CLsizei(viewport.left),
    			CLsizei(height - viewport.bottom),
    			CLsizei(viewport.right - viewport.left),
    			CLsizei(viewport.bottom - viewport.top));
    	}
    }

  3. #3
    ClanLib Developer
    Join Date
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    Default

    The viewport is also affected by the upside-down problem - at least partially. The viewport in OpenGL is using an origin in lower left corner, while clanlib uses one in the upper left.

    Removing the map mode check from set_viewport is trivial enough and should work, but the question is if it should still use upper left as the origin if the viewport is specified in the lower-left or user mapping modes.

    I think it would be most logical if the viewport is specified with a downwards Y axis in the upper left mapping mode, and an upwards Y axis in the two other mapping modes.

  4. #4

    Lightbulb set_viewport in 2.2.4

    I recently upgraded from ClanLib 2.1.1 to 2.2.4 and spent no fewer than six hours trying to troubleshoot why perspective-mode views no longer worked properly at all.

    Note that my viewport is not the full screen; rather, I have multiple, smaller viewports scattered throughout a ClanLib GUI; each of my viewports is a CL_GUIComponent. Thus, each component can only render on a limited portion of the screen.

    It looks like calling "set_viewport" in 2.1.1 used the top-left coordinate system, while in 2.2.4 it is certain that it uses the bottom-left coordinate system. This seems to be a silly thing to do in that, from a GUIComponent's point of view, the height of the full window is not known (nor does it need to be).

    This was fine for an top-left setup; "component_to_window_coords" easily took care of mapping a GraphicContext's coordinates to those of the full window, which is what is necessary for any calls to "set_viewport".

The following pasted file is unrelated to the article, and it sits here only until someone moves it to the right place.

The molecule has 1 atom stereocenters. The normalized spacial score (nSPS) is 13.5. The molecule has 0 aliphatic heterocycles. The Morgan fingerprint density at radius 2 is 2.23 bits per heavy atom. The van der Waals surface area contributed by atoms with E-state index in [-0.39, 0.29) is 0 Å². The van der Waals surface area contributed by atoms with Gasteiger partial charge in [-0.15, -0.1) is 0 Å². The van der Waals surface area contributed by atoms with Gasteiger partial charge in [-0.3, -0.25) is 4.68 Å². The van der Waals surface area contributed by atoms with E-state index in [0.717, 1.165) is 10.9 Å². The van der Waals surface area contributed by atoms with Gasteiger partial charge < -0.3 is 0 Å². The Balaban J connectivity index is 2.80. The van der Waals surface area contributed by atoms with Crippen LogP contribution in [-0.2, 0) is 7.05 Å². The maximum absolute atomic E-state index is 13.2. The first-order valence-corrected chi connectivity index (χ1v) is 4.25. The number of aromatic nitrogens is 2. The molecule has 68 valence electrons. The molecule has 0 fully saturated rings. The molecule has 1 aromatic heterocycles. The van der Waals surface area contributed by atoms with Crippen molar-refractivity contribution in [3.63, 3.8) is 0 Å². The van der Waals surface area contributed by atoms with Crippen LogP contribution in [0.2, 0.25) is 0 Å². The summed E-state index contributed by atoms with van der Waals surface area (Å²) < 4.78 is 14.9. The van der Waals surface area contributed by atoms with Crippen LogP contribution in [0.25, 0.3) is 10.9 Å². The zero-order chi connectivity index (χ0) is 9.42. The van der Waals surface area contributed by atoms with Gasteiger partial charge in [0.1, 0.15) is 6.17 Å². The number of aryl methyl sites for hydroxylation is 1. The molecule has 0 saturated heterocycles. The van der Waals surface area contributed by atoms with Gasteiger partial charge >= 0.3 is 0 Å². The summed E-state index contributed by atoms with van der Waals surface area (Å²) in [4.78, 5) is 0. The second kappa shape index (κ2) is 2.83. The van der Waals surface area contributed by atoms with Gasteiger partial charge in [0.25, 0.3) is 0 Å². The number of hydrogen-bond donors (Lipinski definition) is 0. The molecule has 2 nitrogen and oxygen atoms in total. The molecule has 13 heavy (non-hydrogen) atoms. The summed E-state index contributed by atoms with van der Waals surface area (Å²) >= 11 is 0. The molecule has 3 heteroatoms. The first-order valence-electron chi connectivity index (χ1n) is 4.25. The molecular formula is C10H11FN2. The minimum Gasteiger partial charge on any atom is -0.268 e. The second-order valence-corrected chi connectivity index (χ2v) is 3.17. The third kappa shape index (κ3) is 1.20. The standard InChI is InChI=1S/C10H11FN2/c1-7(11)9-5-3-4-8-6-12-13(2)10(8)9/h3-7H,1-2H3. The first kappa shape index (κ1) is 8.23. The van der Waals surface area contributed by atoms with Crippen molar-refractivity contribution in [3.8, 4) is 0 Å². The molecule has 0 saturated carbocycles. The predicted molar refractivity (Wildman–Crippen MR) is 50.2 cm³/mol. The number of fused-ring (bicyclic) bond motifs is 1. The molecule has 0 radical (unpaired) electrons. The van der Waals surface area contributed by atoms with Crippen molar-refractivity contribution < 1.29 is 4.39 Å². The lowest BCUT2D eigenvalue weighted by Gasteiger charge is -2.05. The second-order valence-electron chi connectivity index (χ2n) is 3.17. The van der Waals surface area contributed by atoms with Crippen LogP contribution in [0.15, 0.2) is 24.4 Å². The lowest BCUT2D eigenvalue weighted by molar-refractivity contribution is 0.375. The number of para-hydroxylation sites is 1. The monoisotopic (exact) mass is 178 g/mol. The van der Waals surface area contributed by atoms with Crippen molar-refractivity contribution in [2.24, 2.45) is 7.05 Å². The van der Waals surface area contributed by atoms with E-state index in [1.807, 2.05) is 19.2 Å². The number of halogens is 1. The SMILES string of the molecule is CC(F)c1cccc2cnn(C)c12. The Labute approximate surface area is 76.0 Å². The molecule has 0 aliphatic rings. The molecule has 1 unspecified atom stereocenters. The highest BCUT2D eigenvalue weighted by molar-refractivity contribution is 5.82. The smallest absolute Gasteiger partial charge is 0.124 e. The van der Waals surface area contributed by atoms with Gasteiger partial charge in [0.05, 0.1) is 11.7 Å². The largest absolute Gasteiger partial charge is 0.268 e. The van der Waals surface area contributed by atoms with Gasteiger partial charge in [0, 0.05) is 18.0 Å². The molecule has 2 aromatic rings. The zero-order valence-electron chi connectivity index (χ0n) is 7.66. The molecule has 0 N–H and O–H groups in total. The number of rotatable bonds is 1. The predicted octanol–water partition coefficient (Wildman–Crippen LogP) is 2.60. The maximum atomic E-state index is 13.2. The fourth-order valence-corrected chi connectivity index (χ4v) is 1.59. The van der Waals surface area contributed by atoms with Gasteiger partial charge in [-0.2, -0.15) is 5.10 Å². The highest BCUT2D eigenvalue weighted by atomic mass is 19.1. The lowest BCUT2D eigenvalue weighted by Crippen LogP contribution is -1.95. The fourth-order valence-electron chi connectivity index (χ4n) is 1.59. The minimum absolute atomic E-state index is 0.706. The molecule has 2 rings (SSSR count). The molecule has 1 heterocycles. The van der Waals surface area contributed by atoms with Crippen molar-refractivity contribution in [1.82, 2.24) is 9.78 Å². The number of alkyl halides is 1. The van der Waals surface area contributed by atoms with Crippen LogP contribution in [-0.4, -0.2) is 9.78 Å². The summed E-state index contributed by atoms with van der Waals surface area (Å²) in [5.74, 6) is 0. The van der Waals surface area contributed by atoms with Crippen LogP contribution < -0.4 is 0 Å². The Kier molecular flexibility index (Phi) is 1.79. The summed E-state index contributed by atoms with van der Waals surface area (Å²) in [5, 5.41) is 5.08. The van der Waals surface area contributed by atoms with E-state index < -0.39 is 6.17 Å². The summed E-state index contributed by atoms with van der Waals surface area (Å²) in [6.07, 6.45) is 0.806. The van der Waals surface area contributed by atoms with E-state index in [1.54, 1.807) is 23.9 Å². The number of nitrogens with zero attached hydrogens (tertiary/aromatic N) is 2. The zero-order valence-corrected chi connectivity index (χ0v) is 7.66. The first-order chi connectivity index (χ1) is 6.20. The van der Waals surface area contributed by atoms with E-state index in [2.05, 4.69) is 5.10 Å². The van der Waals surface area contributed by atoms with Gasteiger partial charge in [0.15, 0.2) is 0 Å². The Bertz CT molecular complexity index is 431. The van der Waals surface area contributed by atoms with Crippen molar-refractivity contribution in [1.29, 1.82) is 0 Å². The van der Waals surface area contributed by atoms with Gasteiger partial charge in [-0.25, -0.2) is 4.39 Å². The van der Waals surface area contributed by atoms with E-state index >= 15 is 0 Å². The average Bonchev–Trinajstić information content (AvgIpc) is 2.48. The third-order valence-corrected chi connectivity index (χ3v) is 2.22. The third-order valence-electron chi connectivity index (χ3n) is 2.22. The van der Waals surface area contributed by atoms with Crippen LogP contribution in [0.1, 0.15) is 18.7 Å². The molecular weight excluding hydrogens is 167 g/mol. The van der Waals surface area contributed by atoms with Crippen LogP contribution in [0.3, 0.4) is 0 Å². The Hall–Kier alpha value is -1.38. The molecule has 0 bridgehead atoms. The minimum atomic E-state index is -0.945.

My solution is in regards to "CL_GUIComponent:: on_render":
    Code:
    ...::on_render( CL_GraphicContext &gc, const CL_Rect &clip_rect ) {
    ...
    To address this in 2.2.4, I had to first get the window's geometry by calling:
    Code:
    CL_Rect windowGeometry = get_display_window().get_geometry();
    Then, I had to translate my desired viewport to bottom-left coordinates by doing:
    Code:
    CL_Point newTopLeft = component_to_window_coords( CL_Point( clip_rect.left, clip_rect.top ) );
    int width = get_width();
    int height = get_height();
    CL_Rect newClipRect = CL_Rect( newTopLeft, CL_Size(width,height) );
    CL_Rect backwardRect( CL_Point(newTopLeft.x,windowGeometry.get_size().height-testTopLeft.y-height), CL_Size(width,height) );
    ...
    gc.push_modelview();
    gc.set_map_mode(cl_user_projection);
    gc.push_cliprect();
    gc.set_cliprect( backwardClipRect );
    gc.set_viewport( newClipRect );
    
    CL_Mat4f perp = CL_Mat4f::perspective( 45.0f, ((float)width) / ((float)height), 0.1f, 10000000.0f );
    gc.set_projection( perp );
    Calling "gc.set_map_mode(cl_map_2d_upper_left);" did nothing to get "set_viewport" to understand that I wanted top-left coordinates, no matter where I put it.

    Also note that after doing any work with a CL_GUIComponent's "on_render" function, you should set the map mode to cl_map_2d_upper_left; otherwise, it's not too happy.